Taipei American School (TAS) celebrated its 29th annual Spring Fair last Saturday, turning the campus into a bustling bazaar with the tantalizing aroma of barbecue filling the air as thousands joined in the fun.
Jean Liao, a member of the Parent Teacher Association (PTA), said that the fair used to draw around 6,000 to 8,000 people from the Tianmu community in Taipei.
“It started out as a fun gathering for the community and a fundraising event for the school,” she said, recalling that on average, the fair brought in more than NT$1.5 million each year.
This year, the fair featured more than 80 booths and sponsors — ranging from gourmet food provided by five-star hotels to an organic farmers' market, airline companies and even an animal adoption center.
TAS students also set up several booths, including the TAS Cancer Society, the Thespian Society, the Orphanage Club and the Student Environmental Alliance.
In addition to treats and fun-filled rides and games, the crowd was entertained by live performances from groups such as the Sweet Voice Choir, the Upper School rocker's band and hula dancers.
One of the performances was an Aboriginal number by the students of Ping-jin Elementary School in Nantou County. Many of these students participate in the school's long-distance English learning program set up by a group of volunteer TAS mothers.
Each year's fair has been special and unique in its own way, but one thing remains the same, TAS superintendent Sharon Hennessy said.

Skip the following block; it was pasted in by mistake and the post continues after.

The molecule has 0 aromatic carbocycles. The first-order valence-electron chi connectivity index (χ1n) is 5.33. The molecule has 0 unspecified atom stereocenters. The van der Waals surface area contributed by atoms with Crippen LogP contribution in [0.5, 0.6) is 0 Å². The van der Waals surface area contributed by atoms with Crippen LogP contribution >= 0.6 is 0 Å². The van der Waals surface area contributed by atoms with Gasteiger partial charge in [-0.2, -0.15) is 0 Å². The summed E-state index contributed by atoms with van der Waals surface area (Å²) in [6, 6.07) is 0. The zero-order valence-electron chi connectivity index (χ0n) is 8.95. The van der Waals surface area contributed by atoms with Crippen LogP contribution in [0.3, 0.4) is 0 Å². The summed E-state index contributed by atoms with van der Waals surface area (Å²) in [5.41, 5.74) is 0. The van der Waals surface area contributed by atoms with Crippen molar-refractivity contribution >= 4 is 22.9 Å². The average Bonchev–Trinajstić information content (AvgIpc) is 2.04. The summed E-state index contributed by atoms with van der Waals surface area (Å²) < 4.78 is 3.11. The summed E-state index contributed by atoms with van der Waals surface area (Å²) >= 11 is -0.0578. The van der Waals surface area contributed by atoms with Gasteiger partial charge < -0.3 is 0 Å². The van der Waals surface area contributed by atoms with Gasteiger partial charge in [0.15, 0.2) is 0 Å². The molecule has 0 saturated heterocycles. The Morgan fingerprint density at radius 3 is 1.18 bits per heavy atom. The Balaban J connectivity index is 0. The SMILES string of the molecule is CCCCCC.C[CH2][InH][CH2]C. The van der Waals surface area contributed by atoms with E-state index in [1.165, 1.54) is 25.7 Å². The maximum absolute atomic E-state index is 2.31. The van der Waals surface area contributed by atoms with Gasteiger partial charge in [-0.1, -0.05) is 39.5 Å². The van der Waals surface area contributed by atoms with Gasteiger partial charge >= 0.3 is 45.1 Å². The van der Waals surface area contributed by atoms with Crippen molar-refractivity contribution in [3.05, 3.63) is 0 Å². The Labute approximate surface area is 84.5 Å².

“We always have people who are willing to do the work,” Hennessy said, applauding the parents for their unwavering determination in making the fair a successful event year after year.
This year's fair was not only a celebration of the spirit of TAS, Hennessy said, but was also an occasion for the staff, faculty and parents to rejoice over the stellar review the school received from an international accreditation group — the Western Association of Schools and Colleges — last week when TAS was officially taken off the special “watch” status.
Quoting the association's director, David Brown, who visited Taipei to conduct the week-long evaluation, Hennessy said the evaluators said “a dark cloud has been lifted from TAS.”
“We are extremely pleased with the evaluation and huge credits go to the parents,” Hennessy said.
“We just can't put a dollar and cent on what the PTA has done for the school,” she said, commending the school's parents as the major driving force behind the remarkable change. VIEW THIS PAGE
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